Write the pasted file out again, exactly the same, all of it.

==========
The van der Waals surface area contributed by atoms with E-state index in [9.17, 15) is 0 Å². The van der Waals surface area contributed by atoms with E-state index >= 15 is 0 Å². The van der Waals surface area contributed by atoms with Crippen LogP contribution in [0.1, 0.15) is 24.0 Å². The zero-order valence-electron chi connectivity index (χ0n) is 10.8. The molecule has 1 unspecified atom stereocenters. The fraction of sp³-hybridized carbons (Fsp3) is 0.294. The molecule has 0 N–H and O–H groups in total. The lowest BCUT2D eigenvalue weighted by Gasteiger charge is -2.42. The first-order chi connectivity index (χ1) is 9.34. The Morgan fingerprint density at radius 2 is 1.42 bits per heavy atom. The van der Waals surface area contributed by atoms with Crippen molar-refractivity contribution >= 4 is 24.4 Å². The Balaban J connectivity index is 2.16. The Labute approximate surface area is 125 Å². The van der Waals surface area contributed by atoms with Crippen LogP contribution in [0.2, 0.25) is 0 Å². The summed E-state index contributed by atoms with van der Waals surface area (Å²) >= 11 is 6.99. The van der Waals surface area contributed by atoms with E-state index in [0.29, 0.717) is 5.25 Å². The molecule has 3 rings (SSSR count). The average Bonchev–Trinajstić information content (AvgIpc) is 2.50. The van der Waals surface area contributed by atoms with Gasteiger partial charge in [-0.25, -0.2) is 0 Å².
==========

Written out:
The van der Waals surface area contributed by atoms with E-state index in [9.17, 15) is 0 Å². The van der Waals surface area contributed by atoms with E-state index >= 15 is 0 Å². The van der Waals surface area contributed by atoms with Crippen LogP contribution in [0.1, 0.15) is 24.0 Å². The zero-order valence-electron chi connectivity index (χ0n) is 10.8. The molecule has 1 unspecified atom stereocenters. The fraction of sp³-hybridized carbons (Fsp3) is 0.294. The molecule has 0 N–H and O–H groups in total. The lowest BCUT2D eigenvalue weighted by Gasteiger charge is -2.42. The first-order chi connectivity index (χ1) is 9.34. The Morgan fingerprint density at radius 2 is 1.42 bits per heavy atom. The van der Waals surface area contributed by atoms with Crippen molar-refractivity contribution >= 4 is 24.4 Å². The Balaban J connectivity index is 2.16. The Labute approximate surface area is 125 Å². The van der Waals surface area contributed by atoms with Crippen LogP contribution in [0.2, 0.25) is 0 Å². The summed E-state index contributed by atoms with van der Waals surface area (Å²) >= 11 is 6.99. The van der Waals surface area contributed by atoms with E-state index in [0.29, 0.717) is 5.25 Å². The molecule has 3 rings (SSSR count). The average Bonchev–Trinajstić information content (AvgIpc) is 2.50. The van der Waals surface area contributed by atoms with Gasteiger partial charge in [-0.25, -0.2) is 0 Å².